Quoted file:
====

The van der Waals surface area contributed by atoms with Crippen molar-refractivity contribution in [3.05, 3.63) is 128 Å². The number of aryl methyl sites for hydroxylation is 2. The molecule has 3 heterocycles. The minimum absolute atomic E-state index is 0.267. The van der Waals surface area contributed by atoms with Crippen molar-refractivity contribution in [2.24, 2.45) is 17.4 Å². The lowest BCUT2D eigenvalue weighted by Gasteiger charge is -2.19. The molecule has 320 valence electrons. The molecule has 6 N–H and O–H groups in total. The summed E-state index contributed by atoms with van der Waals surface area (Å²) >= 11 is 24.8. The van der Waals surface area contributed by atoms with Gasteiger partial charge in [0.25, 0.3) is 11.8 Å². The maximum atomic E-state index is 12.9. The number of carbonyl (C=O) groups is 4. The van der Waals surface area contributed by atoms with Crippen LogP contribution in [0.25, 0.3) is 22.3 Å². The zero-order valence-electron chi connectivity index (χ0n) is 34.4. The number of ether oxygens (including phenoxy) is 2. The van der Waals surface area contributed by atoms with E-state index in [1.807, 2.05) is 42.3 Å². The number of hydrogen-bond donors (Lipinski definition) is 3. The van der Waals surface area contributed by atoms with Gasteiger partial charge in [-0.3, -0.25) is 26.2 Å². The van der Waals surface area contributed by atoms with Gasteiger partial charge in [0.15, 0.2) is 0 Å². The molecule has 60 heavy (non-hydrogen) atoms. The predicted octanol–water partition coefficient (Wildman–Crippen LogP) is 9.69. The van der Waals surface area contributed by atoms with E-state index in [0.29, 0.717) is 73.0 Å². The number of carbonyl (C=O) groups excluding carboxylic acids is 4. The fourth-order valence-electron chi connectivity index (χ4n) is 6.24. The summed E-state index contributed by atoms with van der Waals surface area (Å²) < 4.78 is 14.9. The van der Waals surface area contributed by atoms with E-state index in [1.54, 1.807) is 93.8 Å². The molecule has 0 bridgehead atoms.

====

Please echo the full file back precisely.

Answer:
The van der Waals surface area contributed by atoms with Crippen molar-refractivity contribution in [3.05, 3.63) is 128 Å². The number of aryl methyl sites for hydroxylation is 2. The molecule has 3 heterocycles. The minimum absolute atomic E-state index is 0.267. The van der Waals surface area contributed by atoms with Crippen molar-refractivity contribution in [2.24, 2.45) is 17.4 Å². The lowest BCUT2D eigenvalue weighted by Gasteiger charge is -2.19. The molecule has 320 valence electrons. The molecule has 6 N–H and O–H groups in total. The summed E-state index contributed by atoms with van der Waals surface area (Å²) >= 11 is 24.8. The van der Waals surface area contributed by atoms with Gasteiger partial charge in [0.25, 0.3) is 11.8 Å². The maximum atomic E-state index is 12.9. The number of carbonyl (C=O) groups is 4. The van der Waals surface area contributed by atoms with Crippen LogP contribution in [0.25, 0.3) is 22.3 Å². The zero-order valence-electron chi connectivity index (χ0n) is 34.4. The number of ether oxygens (including phenoxy) is 2. The van der Waals surface area contributed by atoms with E-state index in [1.807, 2.05) is 42.3 Å². The number of hydrogen-bond donors (Lipinski definition) is 3. The van der Waals surface area contributed by atoms with Gasteiger partial charge in [-0.3, -0.25) is 26.2 Å². The van der Waals surface area contributed by atoms with Gasteiger partial charge in [0.15, 0.2) is 0 Å². The molecule has 60 heavy (non-hydrogen) atoms. The predicted octanol–water partition coefficient (Wildman–Crippen LogP) is 9.69. The van der Waals surface area contributed by atoms with E-state index in [0.29, 0.717) is 73.0 Å². The number of carbonyl (C=O) groups excluding carboxylic acids is 4. The fourth-order valence-electron chi connectivity index (χ4n) is 6.24. The summed E-state index contributed by atoms with van der Waals surface area (Å²) < 4.78 is 14.9. The van der Waals surface area contributed by atoms with E-state index in [1.54, 1.807) is 93.8 Å². The molecule has 0 bridgehead atoms.